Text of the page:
Healthcare information breaches continue to rise
One of the biggest threats to health information privacy is the serious compromise of the integrity and availability of data caused by malicious cyber attacks on electronic health information systems, such as ransomware.
This is according to Jocelyn Samuels, director of The Health and Human Services Office for Civil Rights, speaking on the back of the release of the fourth annual data Breach Industry Forecast report from Experian.
According to the report, personal medical information remains one of the most valuable types of data for attackers to steal, and cyber criminals will continue to find a market for reselling this type of sensitive information on the dark Web.
The report states there were 181 reported healthcare breaches globally in 2016, ranging in size from 500 to 3.6 million affected individuals.
Wayne Clarke, MD of Metrofile Records Management, a group company of JSE-listed Metrofile, says the move by healthcare organisations to electronic records management (ERM) systems is creating the risk of data breaches.
"Healthcare organisations using an ERM system need to realise that sensitive and confidential information can be travelling with their employees wherever they go. A breach in data does not always occur as a result of a hacking attack, but can happen when an employee's electronic device gets stolen or as a result of something as simple as the misplacement of a USB stick."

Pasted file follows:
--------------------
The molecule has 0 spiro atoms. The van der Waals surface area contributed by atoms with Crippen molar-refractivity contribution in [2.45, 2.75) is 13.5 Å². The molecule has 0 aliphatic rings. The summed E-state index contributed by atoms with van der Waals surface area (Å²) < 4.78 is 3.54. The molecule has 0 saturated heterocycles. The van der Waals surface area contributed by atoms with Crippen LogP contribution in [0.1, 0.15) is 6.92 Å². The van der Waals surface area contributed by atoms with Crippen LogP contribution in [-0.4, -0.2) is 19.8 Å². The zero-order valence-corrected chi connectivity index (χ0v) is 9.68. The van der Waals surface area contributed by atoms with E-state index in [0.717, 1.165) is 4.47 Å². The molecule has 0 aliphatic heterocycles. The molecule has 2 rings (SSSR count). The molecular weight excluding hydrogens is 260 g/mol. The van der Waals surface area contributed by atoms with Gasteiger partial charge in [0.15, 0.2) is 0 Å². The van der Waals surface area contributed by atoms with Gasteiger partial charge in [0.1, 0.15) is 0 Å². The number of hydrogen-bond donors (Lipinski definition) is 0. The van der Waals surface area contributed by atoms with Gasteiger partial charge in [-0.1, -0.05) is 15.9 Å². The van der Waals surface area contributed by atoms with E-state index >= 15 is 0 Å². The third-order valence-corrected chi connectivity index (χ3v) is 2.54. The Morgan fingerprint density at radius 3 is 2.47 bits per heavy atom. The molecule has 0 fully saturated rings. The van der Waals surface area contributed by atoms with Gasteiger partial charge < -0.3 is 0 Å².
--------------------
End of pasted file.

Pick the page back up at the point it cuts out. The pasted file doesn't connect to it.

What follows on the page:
Clarke adds the value of healthcare data is that it contains "highly confidential information that can be used for medical identity theft and fraud. Healthcare organisations need to be aware of the costs involved in crisis management if a cyber breach or systems failure occurs".
IBM's 2016 Cost of Data Breach study found the healthcare industry had the highest per capita data breach cost. It noted the average per capita cost of data breaches in SA in 2015 was $1.87 million, further stating South African companies had the highest percentage of human error data breaches, and that SA and Brazil are the countries with the highest estimated probability of occurrence.
Paul Williams, country manager of Southern Africa at Fortinet, says the most vulnerable point in a security framework is the users accessing and handling data on a daily basis.
"Whether it is data loss as a result of a phishing scam, hacked devices brought in from the outside or general carelessness when accessing sites or apps while on the network, there are a number of different ways employees can jeopardise patient data. Employee awareness is critical; executives and directors should lead by example and be a model for the rest of the organisation. Companies can also regularly schedule data training and education sessions throughout the year to provide the latest security trends to the organisation and to remind everyone that protecting data is everyone's responsibility."
Although employee awareness is essential, organisations should have adequate cyber security solutions in place, Williams stresses. "Evaluating the data security systems and processes in place should be a recurring process. This is essential, as changes in healthcare networks and the threat landscape often happen at a rapid rate. The healthcare industry is in the midst of a technological transformation with the goal of improving patient care, and IT needs to be ready to support this progression," he noted.